When is an expert not an expert?
Will Balfry and Laura Scott recently acted in a case where there were concerns that the Claimant’s expert was not qualified to provide an opinion on the injuries sustained in a road traffic accident. The expert’s evidence was challenged and the Court ordered the Claimant to obtain new reports from a suitable expert. The case highlights the importance of making appropriate enquiries of an expert’s suitability and where appropriate raising objection to the Claimant relying upon the report.
The matter arose out of a road traffic accident that took place on 11th February 2014, when four occupants of a vehicle were injured. Originally the claim commenced in the MOJ Portal for Low Value claims but left the process due to the insurers disputing the medical evidence provided. Proceedings were therefore issued for all four Claimant’s utilising Part 7 of the CPR.
All four Claimants were examined a mere seven days after the index accident and were carried out by an expert describing himself as a “self-employed pain and anaesthesia consultant”. All the injuries were soft tissue in nature, but to multiple areas with extended recovery periods of up to 18 months. Twelve weeks of physiotherapy were recommended with ‘1-2 sessions per week’ meaning a potential 24 sessions of physiotherapy for each Claimant. The fact that the expert had examined three out of the four Claimants as a result of injuries said to have been sustained in previous road traffic accidents was also something not dealt with by the expert. The Claimants alleged that they had sustained psychological injury and the expert addressed those issues, despite that being an area outside the expertise of a pain consultant. Enquiries with the General Medical Council revealed that the expert was registered as an Anaesthetist from 2009 but had no other specialist qualifications.
The Defendant raised a list of Part 35 questions of the expert, which the Defendant did not feel had been adequately answered by the expert, so the Defendant asked for a CMC to deal with the issues arising.
DWF advocate Laura Scott dealt with the CMC and submitted that the expert was a wholly inappropriate expert to carry out an examination where the Claimants alleged that they had sustained soft tissue injuries and experienced mild psychological symptoms. In particular, submissions were made that a pain management consultants have a distinct skill set to that of a GP or consultant orthopaedic surgeon: a pain management consultant will generally be engaged to assess the treatment of chronic pain conditions, which by their very nature are substantially different to soft tissue, orthopaedic and psychological injuries.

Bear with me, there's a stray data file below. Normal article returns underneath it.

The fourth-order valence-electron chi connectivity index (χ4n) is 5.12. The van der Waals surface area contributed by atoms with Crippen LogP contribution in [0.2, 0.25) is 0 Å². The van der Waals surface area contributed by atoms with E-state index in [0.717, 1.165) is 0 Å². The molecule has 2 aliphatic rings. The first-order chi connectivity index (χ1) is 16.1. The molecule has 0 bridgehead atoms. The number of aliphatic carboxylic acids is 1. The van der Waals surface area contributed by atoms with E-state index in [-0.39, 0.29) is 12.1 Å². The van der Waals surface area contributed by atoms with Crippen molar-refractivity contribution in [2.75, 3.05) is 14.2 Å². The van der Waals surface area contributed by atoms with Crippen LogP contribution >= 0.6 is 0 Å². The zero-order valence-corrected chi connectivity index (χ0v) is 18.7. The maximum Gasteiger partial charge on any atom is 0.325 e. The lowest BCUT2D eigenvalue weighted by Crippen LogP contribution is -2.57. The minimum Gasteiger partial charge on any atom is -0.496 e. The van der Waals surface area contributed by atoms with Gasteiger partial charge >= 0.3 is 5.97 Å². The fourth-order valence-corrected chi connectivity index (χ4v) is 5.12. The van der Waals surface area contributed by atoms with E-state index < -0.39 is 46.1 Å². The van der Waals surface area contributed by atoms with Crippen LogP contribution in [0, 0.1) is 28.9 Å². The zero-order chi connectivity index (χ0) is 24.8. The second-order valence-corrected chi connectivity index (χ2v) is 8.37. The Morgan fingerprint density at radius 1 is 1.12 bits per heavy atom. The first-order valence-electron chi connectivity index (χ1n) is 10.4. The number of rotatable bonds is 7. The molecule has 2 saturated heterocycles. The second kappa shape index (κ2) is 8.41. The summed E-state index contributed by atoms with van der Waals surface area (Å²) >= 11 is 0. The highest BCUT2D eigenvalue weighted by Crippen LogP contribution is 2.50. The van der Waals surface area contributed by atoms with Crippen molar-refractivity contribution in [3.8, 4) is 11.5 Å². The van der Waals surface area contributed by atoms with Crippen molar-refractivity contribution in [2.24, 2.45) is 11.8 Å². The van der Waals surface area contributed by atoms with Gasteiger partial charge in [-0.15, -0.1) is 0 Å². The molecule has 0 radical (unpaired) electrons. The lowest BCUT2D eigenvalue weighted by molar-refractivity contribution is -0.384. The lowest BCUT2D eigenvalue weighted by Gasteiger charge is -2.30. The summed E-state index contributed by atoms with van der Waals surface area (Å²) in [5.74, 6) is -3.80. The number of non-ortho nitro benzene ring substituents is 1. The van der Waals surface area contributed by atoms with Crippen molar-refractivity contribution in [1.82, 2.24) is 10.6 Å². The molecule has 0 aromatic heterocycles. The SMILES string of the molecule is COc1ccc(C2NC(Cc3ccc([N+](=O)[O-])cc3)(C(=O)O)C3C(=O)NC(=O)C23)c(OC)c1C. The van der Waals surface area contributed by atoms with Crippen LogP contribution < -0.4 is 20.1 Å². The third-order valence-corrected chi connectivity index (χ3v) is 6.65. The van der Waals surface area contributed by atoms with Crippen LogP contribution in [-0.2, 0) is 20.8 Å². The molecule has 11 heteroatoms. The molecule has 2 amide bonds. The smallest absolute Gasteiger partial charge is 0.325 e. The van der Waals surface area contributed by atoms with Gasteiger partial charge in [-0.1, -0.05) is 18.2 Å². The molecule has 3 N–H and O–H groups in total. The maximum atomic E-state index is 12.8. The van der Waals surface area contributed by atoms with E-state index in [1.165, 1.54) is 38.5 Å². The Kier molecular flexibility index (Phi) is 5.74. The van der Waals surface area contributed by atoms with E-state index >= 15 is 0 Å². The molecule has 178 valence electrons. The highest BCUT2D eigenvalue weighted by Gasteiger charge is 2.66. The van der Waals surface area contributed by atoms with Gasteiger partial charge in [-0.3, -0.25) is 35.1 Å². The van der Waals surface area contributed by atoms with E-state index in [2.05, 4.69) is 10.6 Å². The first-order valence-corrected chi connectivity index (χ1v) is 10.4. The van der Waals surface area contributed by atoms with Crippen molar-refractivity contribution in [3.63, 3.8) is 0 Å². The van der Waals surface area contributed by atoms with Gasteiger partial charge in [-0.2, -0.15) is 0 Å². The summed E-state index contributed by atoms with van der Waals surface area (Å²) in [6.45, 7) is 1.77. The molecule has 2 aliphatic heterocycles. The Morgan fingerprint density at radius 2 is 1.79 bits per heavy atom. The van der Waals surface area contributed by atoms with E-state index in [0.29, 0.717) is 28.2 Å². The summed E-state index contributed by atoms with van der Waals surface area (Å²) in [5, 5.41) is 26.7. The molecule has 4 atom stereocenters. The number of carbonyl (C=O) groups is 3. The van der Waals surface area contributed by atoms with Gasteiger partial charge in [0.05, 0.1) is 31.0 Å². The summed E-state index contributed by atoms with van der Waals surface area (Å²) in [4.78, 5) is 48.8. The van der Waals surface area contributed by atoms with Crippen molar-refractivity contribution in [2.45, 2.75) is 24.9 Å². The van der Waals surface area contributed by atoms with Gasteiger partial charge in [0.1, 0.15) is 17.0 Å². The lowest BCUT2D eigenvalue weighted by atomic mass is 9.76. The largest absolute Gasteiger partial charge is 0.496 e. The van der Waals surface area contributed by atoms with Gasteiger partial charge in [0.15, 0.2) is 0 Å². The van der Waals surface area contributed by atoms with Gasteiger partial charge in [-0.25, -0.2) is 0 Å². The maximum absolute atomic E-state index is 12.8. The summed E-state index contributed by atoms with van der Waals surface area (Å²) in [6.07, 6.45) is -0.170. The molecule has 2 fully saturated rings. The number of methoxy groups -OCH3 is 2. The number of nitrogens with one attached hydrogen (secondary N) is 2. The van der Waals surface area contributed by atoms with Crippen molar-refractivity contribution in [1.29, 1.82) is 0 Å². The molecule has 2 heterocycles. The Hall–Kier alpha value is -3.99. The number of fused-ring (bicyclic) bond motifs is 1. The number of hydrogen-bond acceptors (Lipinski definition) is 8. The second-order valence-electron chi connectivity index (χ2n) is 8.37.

It was submitted that the expert’s fee for examination of each Claimant (without review of records) at £300 plus VAT was too high. Had the Claimants’ instructed a GP expert, then the costs of that report would be have been less and would have provided a more appropriate and accurate assessment of the Claimants’ injuries. It was also submitted that the Claimants had been examined too soon after the index accident and that there had been no opportunity to let the injuries settle.
Part 35 questions had been raised of the Claimant’s medical expert in relation to these issues, seeking confirmation as to the extent of his medical training and the basis upon which the examination had occurred almost immediately post-accident. It was also pointed out to the court that the Claimant had instructed the medical expert without recourse to the Defendant, denying the Defendant the opportunity to raise their concerns about the suitability of the Claimants’ expert.
Relying upon CPR r.35.1, which states that ‘expert evidence shall be restricted to that which is reasonably required to resolve the proceedings’, Laura submitted that it would be immensely difficult for the court to assess quantum on the basis of the current medical evidence and this would cause significant prejudice to the Defendant. It was submitted that the Claimants should therefore be debarred from relying on the reports and should instead be re-examined by a GP, jointly instructed between the parties with access to medical records and previous reports. The court was also referred to CPR r.35.4(4), which states that ‘the court may limit the amount of a party’s expert’s fees and expenses that may be recovered from any other party’.
District Judge Malik agreed that the Claimants should not be given permission to rely on the medical evidence they had obtained. There were concerns as to the expert was adequately or appropriately qualified to provide a medical assessment and that he had commented on psychological symptoms, which were outside his area of expertise. It was noted that the expert had failed to adequately address the concerns raised by the Defendant within the Part 35 questions. Held, it was proportionate and reasonable for further reports to be obtained, on a joint basis, from a GP with full access to medical records. It was ordered that the Claimants would be debarred from recovering the costs of the reports that they had already obtained.
This information is intended as a general discussion surrounding the topics covered and is for guidance purposes only. It does not constitute legal advice and should not be regarded as a substitute for taking legal advice. DWF is not responsible for any activity undertaken based on this information.